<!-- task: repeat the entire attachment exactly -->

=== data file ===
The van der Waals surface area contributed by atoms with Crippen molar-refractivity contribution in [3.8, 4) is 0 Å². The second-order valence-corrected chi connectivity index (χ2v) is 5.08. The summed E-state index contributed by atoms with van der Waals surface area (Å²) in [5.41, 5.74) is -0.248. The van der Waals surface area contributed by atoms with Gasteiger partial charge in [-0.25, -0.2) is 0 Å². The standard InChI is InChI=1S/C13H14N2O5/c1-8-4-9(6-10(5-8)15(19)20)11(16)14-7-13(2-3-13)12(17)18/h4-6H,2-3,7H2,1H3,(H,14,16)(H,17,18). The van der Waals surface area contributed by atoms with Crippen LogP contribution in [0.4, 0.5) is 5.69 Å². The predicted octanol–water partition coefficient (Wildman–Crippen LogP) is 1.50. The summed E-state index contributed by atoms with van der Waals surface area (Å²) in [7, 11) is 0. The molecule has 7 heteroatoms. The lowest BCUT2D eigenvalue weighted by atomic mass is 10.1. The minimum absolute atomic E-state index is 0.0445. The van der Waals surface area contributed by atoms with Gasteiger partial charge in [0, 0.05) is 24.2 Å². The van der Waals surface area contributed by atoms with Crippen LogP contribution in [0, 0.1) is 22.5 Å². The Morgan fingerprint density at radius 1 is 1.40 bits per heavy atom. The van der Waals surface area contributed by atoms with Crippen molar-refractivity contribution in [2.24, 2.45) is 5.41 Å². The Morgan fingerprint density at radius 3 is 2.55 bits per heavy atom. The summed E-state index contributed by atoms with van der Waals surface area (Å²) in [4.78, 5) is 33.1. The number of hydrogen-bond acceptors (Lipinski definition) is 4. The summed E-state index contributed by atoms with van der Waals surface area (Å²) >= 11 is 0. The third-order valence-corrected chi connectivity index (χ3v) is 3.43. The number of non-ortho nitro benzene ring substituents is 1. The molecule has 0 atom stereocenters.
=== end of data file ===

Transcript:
The van der Waals surface area contributed by atoms with Crippen molar-refractivity contribution in [3.8, 4) is 0 Å². The second-order valence-corrected chi connectivity index (χ2v) is 5.08. The summed E-state index contributed by atoms with van der Waals surface area (Å²) in [5.41, 5.74) is -0.248. The van der Waals surface area contributed by atoms with Gasteiger partial charge in [-0.25, -0.2) is 0 Å². The standard InChI is InChI=1S/C13H14N2O5/c1-8-4-9(6-10(5-8)15(19)20)11(16)14-7-13(2-3-13)12(17)18/h4-6H,2-3,7H2,1H3,(H,14,16)(H,17,18). The van der Waals surface area contributed by atoms with Crippen LogP contribution in [0.4, 0.5) is 5.69 Å². The predicted octanol–water partition coefficient (Wildman–Crippen LogP) is 1.50. The summed E-state index contributed by atoms with van der Waals surface area (Å²) in [7, 11) is 0. The molecule has 7 heteroatoms. The lowest BCUT2D eigenvalue weighted by atomic mass is 10.1. The minimum absolute atomic E-state index is 0.0445. The van der Waals surface area contributed by atoms with Gasteiger partial charge in [0, 0.05) is 24.2 Å². The van der Waals surface area contributed by atoms with Crippen LogP contribution in [0, 0.1) is 22.5 Å². The Morgan fingerprint density at radius 1 is 1.40 bits per heavy atom. The van der Waals surface area contributed by atoms with Crippen molar-refractivity contribution in [2.24, 2.45) is 5.41 Å². The Morgan fingerprint density at radius 3 is 2.55 bits per heavy atom. The summed E-state index contributed by atoms with van der Waals surface area (Å²) in [4.78, 5) is 33.1. The number of hydrogen-bond acceptors (Lipinski definition) is 4. The summed E-state index contributed by atoms with van der Waals surface area (Å²) >= 11 is 0. The third-order valence-corrected chi connectivity index (χ3v) is 3.43. The number of non-ortho nitro benzene ring substituents is 1. The molecule has 0 atom stereocenters.